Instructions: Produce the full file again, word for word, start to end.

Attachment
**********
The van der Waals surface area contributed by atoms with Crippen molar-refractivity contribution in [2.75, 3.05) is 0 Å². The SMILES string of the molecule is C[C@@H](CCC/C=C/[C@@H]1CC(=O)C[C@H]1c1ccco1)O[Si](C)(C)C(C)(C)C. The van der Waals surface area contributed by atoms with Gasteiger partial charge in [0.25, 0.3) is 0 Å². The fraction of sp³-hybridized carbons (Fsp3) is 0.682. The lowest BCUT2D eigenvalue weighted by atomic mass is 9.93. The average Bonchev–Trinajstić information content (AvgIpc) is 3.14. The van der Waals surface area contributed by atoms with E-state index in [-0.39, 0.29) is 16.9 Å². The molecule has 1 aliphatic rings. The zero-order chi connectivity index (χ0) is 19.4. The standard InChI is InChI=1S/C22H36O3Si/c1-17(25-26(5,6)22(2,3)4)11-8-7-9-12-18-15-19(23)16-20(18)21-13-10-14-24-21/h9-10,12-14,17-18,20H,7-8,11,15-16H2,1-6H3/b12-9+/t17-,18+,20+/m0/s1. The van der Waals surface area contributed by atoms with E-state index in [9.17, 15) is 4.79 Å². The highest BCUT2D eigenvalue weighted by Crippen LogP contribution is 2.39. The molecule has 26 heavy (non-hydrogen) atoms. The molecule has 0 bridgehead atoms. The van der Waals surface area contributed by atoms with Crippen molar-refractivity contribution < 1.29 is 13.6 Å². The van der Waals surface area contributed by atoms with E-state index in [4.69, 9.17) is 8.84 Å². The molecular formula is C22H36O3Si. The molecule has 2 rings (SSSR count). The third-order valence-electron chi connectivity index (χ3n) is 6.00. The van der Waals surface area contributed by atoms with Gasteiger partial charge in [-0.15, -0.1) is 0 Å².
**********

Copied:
The van der Waals surface area contributed by atoms with Crippen molar-refractivity contribution in [2.75, 3.05) is 0 Å². The SMILES string of the molecule is C[C@@H](CCC/C=C/[C@@H]1CC(=O)C[C@H]1c1ccco1)O[Si](C)(C)C(C)(C)C. The van der Waals surface area contributed by atoms with Gasteiger partial charge in [0.25, 0.3) is 0 Å². The fraction of sp³-hybridized carbons (Fsp3) is 0.682. The lowest BCUT2D eigenvalue weighted by atomic mass is 9.93. The average Bonchev–Trinajstić information content (AvgIpc) is 3.14. The van der Waals surface area contributed by atoms with E-state index in [-0.39, 0.29) is 16.9 Å². The molecule has 1 aliphatic rings. The zero-order chi connectivity index (χ0) is 19.4. The standard InChI is InChI=1S/C22H36O3Si/c1-17(25-26(5,6)22(2,3)4)11-8-7-9-12-18-15-19(23)16-20(18)21-13-10-14-24-21/h9-10,12-14,17-18,20H,7-8,11,15-16H2,1-6H3/b12-9+/t17-,18+,20+/m0/s1. The van der Waals surface area contributed by atoms with E-state index in [9.17, 15) is 4.79 Å². The highest BCUT2D eigenvalue weighted by Crippen LogP contribution is 2.39. The molecule has 26 heavy (non-hydrogen) atoms. The molecule has 0 bridgehead atoms. The van der Waals surface area contributed by atoms with Crippen molar-refractivity contribution < 1.29 is 13.6 Å². The van der Waals surface area contributed by atoms with E-state index in [4.69, 9.17) is 8.84 Å². The molecular formula is C22H36O3Si. The molecule has 2 rings (SSSR count). The third-order valence-electron chi connectivity index (χ3n) is 6.00. The van der Waals surface area contributed by atoms with Gasteiger partial charge in [-0.15, -0.1) is 0 Å².